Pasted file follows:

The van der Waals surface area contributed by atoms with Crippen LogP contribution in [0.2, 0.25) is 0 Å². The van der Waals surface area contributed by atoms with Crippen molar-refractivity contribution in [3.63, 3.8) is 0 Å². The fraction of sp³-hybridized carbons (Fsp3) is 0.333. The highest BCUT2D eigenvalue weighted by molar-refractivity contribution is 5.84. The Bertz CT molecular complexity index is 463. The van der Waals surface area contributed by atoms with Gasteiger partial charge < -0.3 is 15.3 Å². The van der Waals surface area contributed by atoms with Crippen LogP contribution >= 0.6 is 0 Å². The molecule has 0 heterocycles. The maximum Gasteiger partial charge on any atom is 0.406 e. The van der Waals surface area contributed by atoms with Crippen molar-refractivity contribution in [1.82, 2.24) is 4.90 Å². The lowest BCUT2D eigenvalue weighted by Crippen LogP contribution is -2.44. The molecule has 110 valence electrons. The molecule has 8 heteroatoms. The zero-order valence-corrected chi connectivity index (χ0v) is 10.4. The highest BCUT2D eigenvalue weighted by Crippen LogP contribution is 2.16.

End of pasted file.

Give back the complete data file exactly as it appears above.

The van der Waals surface area contributed by atoms with Crippen LogP contribution in [0.2, 0.25) is 0 Å². The van der Waals surface area contributed by atoms with Crippen molar-refractivity contribution in [3.63, 3.8) is 0 Å². The fraction of sp³-hybridized carbons (Fsp3) is 0.333. The highest BCUT2D eigenvalue weighted by molar-refractivity contribution is 5.84. The Bertz CT molecular complexity index is 463. The van der Waals surface area contributed by atoms with Gasteiger partial charge < -0.3 is 15.3 Å². The van der Waals surface area contributed by atoms with Crippen LogP contribution >= 0.6 is 0 Å². The molecule has 0 heterocycles. The maximum Gasteiger partial charge on any atom is 0.406 e. The van der Waals surface area contributed by atoms with Crippen molar-refractivity contribution in [1.82, 2.24) is 4.90 Å². The lowest BCUT2D eigenvalue weighted by Crippen LogP contribution is -2.44. The molecule has 110 valence electrons. The molecule has 8 heteroatoms. The zero-order valence-corrected chi connectivity index (χ0v) is 10.4. The highest BCUT2D eigenvalue weighted by Crippen LogP contribution is 2.16.